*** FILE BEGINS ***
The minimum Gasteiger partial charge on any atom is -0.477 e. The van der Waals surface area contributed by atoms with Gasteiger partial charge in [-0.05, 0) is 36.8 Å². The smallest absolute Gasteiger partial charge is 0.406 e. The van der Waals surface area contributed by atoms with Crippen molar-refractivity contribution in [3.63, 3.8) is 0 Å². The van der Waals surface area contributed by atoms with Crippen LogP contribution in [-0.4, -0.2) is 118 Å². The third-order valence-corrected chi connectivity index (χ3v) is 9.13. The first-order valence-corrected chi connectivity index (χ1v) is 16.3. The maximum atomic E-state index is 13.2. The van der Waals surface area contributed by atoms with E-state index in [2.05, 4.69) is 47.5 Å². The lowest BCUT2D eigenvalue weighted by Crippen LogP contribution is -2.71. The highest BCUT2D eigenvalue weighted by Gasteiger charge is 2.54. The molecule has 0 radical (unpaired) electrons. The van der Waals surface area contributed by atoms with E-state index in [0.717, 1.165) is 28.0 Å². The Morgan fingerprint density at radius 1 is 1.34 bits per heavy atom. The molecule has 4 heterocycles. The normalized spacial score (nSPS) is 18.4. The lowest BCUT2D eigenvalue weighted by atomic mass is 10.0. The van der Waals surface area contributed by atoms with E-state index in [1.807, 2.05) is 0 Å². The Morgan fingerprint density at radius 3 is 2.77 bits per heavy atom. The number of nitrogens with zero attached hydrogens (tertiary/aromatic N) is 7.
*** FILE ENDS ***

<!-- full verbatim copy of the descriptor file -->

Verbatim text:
The minimum Gasteiger partial charge on any atom is -0.477 e. The van der Waals surface area contributed by atoms with Gasteiger partial charge in [-0.05, 0) is 36.8 Å². The smallest absolute Gasteiger partial charge is 0.406 e. The van der Waals surface area contributed by atoms with Crippen molar-refractivity contribution in [3.63, 3.8) is 0 Å². The van der Waals surface area contributed by atoms with Crippen LogP contribution in [-0.4, -0.2) is 118 Å². The third-order valence-corrected chi connectivity index (χ3v) is 9.13. The first-order valence-corrected chi connectivity index (χ1v) is 16.3. The maximum atomic E-state index is 13.2. The van der Waals surface area contributed by atoms with E-state index in [2.05, 4.69) is 47.5 Å². The lowest BCUT2D eigenvalue weighted by Crippen LogP contribution is -2.71. The highest BCUT2D eigenvalue weighted by Gasteiger charge is 2.54. The molecule has 0 radical (unpaired) electrons. The van der Waals surface area contributed by atoms with E-state index in [0.717, 1.165) is 28.0 Å². The Morgan fingerprint density at radius 1 is 1.34 bits per heavy atom. The molecule has 4 heterocycles. The normalized spacial score (nSPS) is 18.4. The lowest BCUT2D eigenvalue weighted by atomic mass is 10.0. The van der Waals surface area contributed by atoms with E-state index in [1.807, 2.05) is 0 Å². The Morgan fingerprint density at radius 3 is 2.77 bits per heavy atom. The number of nitrogens with zero attached hydrogens (tertiary/aromatic N) is 7.